2014 Tesla Model S Battery Replacement

Replacing a 2014 Tesla Model S battery costs between $13,000 and $20,000, which is nearly as much as the vehicle is worth.
Written by Jacqulyn Graber
Reviewed by Alita Dark
Replacing a 2014 Tesla Model S battery costs between $13,000 and $20,000, which is nearly as much as the vehicle is worth. 
The Model S was launched in 2012 as Tesla’s flagship all-electric vehicle. With a starting MSRP of $69,900 for the 2014 model year, the vehicle was offered in several performance levels, including a dual-motor version that was uniquely equipped with all-wheel drive.
If you own a 2014 Model S and are experiencing battery issues, you may be wondering whether or not it’s worth replacing it or if you should get a new Tesla altogether. Fortunately,
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broker app, is here with all the necessary details—including comparisons of battery capacity and range with later Tesla models. We’ll even show you how to lower your
Tesla Model S insurance costs
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How much does it cost to replace a 2014 Tesla Model S battery?

The cost to replace a 2014 Tesla Model S battery is somewhere between $13,000 and $20,000. This price includes both parts and labor.
Since the Model S comes in multiple trims and battery sizes, it’s difficult to pin down an exact cost. The cost of the battery itself should range from about $12,000 to $15,000. Adding in labor can easily bring your total cost to $20,000.
But don’t let these numbers scare you—there’s good news! The 85 kWh Model S, Tesla’s most popular model, has an impressive eight-year, infinite-mile warranty on both the battery pack and drive unit. There is also no limit on the number of owners during the warranty period. This means that, unless you do something that
voids your warranty
, your battery will be covered for the first eight years of your Model S’ life.

Can you put a new battery in an old Tesla Model S?

You can sometimes put a new battery in an old Tesla Model S. If you’d like to upgrade your older Model S’ battery pack, it’s certainly possible—however, there are restrictions.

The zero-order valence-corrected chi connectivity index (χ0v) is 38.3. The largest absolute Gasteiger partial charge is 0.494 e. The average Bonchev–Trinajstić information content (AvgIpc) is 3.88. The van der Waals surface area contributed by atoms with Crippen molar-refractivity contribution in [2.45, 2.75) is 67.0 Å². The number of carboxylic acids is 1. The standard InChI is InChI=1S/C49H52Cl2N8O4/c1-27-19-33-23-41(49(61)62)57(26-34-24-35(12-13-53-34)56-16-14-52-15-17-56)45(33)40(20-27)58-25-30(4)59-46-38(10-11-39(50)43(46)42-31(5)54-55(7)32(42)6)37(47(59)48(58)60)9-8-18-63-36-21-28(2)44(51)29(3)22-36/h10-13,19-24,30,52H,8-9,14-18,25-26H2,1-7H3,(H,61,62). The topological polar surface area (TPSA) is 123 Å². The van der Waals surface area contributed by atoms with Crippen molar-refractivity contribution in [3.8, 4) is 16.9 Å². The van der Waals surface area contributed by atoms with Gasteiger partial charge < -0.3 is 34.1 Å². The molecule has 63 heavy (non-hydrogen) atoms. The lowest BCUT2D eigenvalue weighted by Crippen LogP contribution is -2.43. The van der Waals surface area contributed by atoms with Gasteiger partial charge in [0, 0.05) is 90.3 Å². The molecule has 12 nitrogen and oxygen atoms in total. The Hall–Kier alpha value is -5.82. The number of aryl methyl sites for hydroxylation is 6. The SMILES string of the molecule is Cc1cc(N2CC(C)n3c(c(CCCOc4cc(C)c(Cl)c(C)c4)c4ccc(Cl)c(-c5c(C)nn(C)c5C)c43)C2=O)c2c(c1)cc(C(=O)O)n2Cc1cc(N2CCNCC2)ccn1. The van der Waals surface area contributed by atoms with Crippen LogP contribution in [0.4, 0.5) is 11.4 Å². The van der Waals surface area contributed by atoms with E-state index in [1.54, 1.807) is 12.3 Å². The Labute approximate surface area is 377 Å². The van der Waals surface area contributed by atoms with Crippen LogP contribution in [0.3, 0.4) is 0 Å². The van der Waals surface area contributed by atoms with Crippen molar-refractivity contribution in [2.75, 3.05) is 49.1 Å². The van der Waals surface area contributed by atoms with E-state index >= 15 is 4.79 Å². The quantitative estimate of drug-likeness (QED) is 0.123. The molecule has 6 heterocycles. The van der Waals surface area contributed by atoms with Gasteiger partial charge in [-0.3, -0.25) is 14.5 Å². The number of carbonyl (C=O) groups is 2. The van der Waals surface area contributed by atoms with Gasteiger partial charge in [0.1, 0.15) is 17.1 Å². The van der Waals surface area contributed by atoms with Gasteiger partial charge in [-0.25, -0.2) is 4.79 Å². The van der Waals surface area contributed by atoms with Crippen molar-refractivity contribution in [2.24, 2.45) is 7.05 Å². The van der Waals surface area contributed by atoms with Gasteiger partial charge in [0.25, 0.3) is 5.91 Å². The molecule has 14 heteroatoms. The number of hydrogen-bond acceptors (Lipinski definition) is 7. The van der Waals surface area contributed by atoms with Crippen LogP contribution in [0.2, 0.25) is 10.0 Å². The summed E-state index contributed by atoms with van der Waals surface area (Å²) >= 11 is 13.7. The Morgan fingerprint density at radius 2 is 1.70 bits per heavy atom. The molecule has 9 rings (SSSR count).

Many Model Ses are equipped with 40, 60, 70, 75, and 85 kWh battery packs. While you can upgrade to a stronger 90 kWh battery pack to increase your vehicle’s performance and range, you cannot upgrade to a 100 kWh battery pack—unless your Tesla was already equipped with one. 
Why? Well, the 100 kWh battery pack is simply too big and heavy. 
Keep in mind that upgrading your battery pack for the simple reason of extending your vehicle’s range can cost tens of thousands of dollars—sometimes just as much as an entirely new car. 

Tesla Model S battery capacity and range 

Tesla is constantly innovating, which means that your 2014 Tesla Model S might have a very different battery capacity and driving range than in later years. Let’s take a closer look. 
Model years
Battery capacity
Driving range
60 to 85 kWh
208 to 270 miles
60 to 100 kWh
210 to 335 miles
75 to 100 kWh
259 to 370 miles 
100 kWh
387 to 520 miles
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How long does a 2014 Tesla Model S battery last?

According to Tesla, Model S batteries are built to retain 90% of their original capacity, even after reaching 200,000 miles. Since most drivers put around 14,000 miles on their vehicles each year, it would take at least 15 years for your Tesla to reach the 200,000-mile mark.
There are also a few ways you can extend your Tesla’s battery life even further. Follow these steps to maintain optimal battery health: 
  • Avoid high temperatures. Extreme heat contributes to battery degradation, so do your best to keep your Tesla cool during storage. If you live somewhere hot like Florida or Arizona, this may mean investing in air conditioning for your garage.
  • Skip the fast charger. DC fast chargers are incredibly convenient, but they also wear your battery out faster. Use a Level 2 or Level 1 household adapter whenever possible.
  • Don’t shoot for 100%. Believe it or not, you actually don’t want your battery at 100% for too long. Instead, charging to 80% can extend the life of your battery. 

How to save on Tesla Model S insurance

A Tesla Model S is certainly a luxurious investment with a price tag to match—but that doesn’t mean you need to spend an arm and a leg to insure it. 
If you want to save money on your
Tesla insurance costs
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